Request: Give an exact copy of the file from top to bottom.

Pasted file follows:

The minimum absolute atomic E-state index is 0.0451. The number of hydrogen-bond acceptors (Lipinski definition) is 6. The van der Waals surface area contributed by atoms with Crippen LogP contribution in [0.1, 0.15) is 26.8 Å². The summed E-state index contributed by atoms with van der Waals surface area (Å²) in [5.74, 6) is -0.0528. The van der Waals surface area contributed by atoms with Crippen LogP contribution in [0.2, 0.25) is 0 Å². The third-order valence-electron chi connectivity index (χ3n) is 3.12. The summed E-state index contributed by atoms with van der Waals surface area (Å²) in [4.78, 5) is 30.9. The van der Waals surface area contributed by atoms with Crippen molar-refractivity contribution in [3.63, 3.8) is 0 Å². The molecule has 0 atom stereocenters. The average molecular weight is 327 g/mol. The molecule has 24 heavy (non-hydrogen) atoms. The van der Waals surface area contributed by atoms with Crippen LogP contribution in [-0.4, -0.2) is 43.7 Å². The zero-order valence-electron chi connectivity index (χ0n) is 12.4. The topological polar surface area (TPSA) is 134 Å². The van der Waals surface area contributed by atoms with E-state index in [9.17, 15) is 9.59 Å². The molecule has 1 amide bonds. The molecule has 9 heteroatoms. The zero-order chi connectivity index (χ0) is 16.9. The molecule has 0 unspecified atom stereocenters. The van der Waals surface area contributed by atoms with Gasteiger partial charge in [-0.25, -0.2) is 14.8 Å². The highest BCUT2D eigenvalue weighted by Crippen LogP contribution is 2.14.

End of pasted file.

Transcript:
The minimum absolute atomic E-state index is 0.0451. The number of hydrogen-bond acceptors (Lipinski definition) is 6. The van der Waals surface area contributed by atoms with Crippen LogP contribution in [0.1, 0.15) is 26.8 Å². The summed E-state index contributed by atoms with van der Waals surface area (Å²) in [5.74, 6) is -0.0528. The van der Waals surface area contributed by atoms with Crippen LogP contribution in [0.2, 0.25) is 0 Å². The third-order valence-electron chi connectivity index (χ3n) is 3.12. The summed E-state index contributed by atoms with van der Waals surface area (Å²) in [4.78, 5) is 30.9. The van der Waals surface area contributed by atoms with Crippen molar-refractivity contribution in [3.63, 3.8) is 0 Å². The molecule has 0 atom stereocenters. The average molecular weight is 327 g/mol. The molecule has 24 heavy (non-hydrogen) atoms. The van der Waals surface area contributed by atoms with Crippen LogP contribution in [-0.4, -0.2) is 43.7 Å². The zero-order valence-electron chi connectivity index (χ0n) is 12.4. The topological polar surface area (TPSA) is 134 Å². The van der Waals surface area contributed by atoms with E-state index in [9.17, 15) is 9.59 Å². The molecule has 1 amide bonds. The molecule has 9 heteroatoms. The zero-order chi connectivity index (χ0) is 16.9. The molecule has 0 unspecified atom stereocenters. The van der Waals surface area contributed by atoms with Gasteiger partial charge in [-0.25, -0.2) is 14.8 Å². The highest BCUT2D eigenvalue weighted by Crippen LogP contribution is 2.14.